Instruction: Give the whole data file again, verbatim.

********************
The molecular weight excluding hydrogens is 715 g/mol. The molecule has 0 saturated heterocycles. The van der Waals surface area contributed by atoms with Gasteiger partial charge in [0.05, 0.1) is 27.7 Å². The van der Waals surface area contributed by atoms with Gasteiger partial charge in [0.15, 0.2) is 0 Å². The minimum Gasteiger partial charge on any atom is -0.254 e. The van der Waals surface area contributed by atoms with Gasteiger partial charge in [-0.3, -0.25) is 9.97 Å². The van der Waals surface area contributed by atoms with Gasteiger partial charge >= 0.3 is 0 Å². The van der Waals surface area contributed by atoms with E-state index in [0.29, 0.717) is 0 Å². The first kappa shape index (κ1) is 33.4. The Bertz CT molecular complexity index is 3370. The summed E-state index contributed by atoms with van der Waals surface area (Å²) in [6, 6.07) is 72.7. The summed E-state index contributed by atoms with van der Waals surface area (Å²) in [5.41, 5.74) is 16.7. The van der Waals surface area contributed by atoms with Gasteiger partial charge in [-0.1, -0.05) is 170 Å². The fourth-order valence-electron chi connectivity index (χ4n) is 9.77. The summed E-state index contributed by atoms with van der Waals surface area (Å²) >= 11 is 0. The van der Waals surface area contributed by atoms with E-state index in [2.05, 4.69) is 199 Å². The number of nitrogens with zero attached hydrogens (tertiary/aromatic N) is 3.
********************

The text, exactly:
The molecular weight excluding hydrogens is 715 g/mol. The molecule has 0 saturated heterocycles. The van der Waals surface area contributed by atoms with Gasteiger partial charge in [0.05, 0.1) is 27.7 Å². The van der Waals surface area contributed by atoms with Gasteiger partial charge in [0.15, 0.2) is 0 Å². The minimum Gasteiger partial charge on any atom is -0.254 e. The van der Waals surface area contributed by atoms with Gasteiger partial charge in [-0.3, -0.25) is 9.97 Å². The van der Waals surface area contributed by atoms with Gasteiger partial charge >= 0.3 is 0 Å². The van der Waals surface area contributed by atoms with E-state index in [0.29, 0.717) is 0 Å². The first kappa shape index (κ1) is 33.4. The Bertz CT molecular complexity index is 3370. The summed E-state index contributed by atoms with van der Waals surface area (Å²) in [6, 6.07) is 72.7. The summed E-state index contributed by atoms with van der Waals surface area (Å²) in [5.41, 5.74) is 16.7. The van der Waals surface area contributed by atoms with Gasteiger partial charge in [-0.1, -0.05) is 170 Å². The fourth-order valence-electron chi connectivity index (χ4n) is 9.77. The summed E-state index contributed by atoms with van der Waals surface area (Å²) >= 11 is 0. The van der Waals surface area contributed by atoms with E-state index in [2.05, 4.69) is 199 Å². The number of nitrogens with zero attached hydrogens (tertiary/aromatic N) is 3.